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Braunwald, E., Fauci, A. S., Kasper, D. L., Hauser, S. L., Longo, D. L., & Jameson, J. L. (Eds.). (2001). Harrison's principles of internal medicine (15th ed.). New York: McGraw-Hill.

Cannon, W. (1923/1915). Bodily changes in hunger, fear, pain and rage. New York: D. Appleton and Co.

Ganong, W. F. (2001). Review of medical physiology (20th ed.). Los Altos, CA: Lange Medical.

Goldstein, D. S. (2000). Sympathetic nervous system. In G. Fink (Ed.), Encylopedia of stress (Vol. 3). San Diego: Academic Press.

Groth, T., Fehm-Wolfsdorf, G., & Hahlweg, K. (2000). Basic research on the psychobiology of intimate relationships. In K. B. Schmaling & T. Goldman Sher (Eds.), The psychology of couples and illness: Theory, research, and practice (pp. 13-42). Washington, D.C.: American Psychological Association.

Juhan, D. (1998). A handbook for bodywork: Job's body (Expanded ed.). Barrytown, NY: Barrytown Ltd.

Levine, P. (1997). Waking the tiger. Berkeley: North Atlantic Books.

Meaney, M. J., Diorio, J., Francis, D., Widdowson, J., LaPlante, P., Caldji, C., et al. (1996). Early environmental regulation of forebrain glucocorticoid receptor gene expression: implications for adrenocortical responses to stress. Dev Neurosci, 18(1-2), 49-72.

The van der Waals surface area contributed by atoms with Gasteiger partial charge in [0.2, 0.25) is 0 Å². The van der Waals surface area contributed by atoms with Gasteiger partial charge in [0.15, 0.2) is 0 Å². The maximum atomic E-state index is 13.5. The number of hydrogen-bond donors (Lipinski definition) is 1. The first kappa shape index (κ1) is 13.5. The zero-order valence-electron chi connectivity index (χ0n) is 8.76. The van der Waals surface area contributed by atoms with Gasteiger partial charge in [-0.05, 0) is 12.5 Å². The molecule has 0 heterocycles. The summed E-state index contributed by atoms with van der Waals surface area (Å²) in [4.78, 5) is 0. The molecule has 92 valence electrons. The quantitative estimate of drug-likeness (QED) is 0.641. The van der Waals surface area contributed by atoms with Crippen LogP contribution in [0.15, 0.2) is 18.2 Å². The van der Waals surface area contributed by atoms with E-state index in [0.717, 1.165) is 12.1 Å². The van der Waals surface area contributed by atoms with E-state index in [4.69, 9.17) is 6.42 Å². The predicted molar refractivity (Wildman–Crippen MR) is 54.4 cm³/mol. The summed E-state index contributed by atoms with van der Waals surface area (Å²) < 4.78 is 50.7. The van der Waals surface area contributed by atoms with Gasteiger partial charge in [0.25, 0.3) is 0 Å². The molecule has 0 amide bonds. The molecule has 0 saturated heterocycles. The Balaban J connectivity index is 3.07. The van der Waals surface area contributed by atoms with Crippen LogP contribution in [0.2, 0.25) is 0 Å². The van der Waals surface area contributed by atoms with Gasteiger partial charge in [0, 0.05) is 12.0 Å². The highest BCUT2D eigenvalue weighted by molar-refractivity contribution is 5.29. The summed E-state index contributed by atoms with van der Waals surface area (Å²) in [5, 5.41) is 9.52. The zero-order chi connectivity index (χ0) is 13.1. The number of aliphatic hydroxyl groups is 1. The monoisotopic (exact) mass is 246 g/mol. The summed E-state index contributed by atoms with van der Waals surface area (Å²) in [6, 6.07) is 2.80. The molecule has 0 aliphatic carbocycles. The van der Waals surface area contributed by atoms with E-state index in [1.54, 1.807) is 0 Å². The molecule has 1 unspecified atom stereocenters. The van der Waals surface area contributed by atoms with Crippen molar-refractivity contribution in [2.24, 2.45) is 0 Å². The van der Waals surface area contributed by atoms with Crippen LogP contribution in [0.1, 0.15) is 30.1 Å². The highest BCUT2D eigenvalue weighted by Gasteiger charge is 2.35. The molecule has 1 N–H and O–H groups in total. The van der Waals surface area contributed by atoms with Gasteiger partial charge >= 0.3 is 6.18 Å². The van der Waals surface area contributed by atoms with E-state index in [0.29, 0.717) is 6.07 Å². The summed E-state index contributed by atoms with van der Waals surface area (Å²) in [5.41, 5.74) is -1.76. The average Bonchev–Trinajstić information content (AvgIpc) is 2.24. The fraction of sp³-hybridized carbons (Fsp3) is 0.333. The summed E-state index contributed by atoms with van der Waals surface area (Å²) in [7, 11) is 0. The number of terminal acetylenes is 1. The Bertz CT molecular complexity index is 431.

Netter, F. H. (1997/1989). Atlas of human anatomy (2nd ed.). East Hanover, NJ: Novartis. Porges, S. W. (2001). The polyvagal theory: phylogenetic substrates of a social nervous system. International Journal of Psychophysiology.

Sapolsky, R. M. (1998). Why zebras don't get ulcers: an updated guide to stress, stress-related diseases, and coping. New York: W.H. Freeman & Co.

Scaer, R. C. (2001). The body bears the burden: trauma, dissociation, and disease. New York: Haworth Medical.

Schore, A. N. (1994). Affect regulation and the origin of the self: the neurobiology of emotional development. Hillsdale, NJ: Lawrence Erlbaum.

Selye, H. (1978). The stress of life (Revised ed.). New York: McGraw-Hill.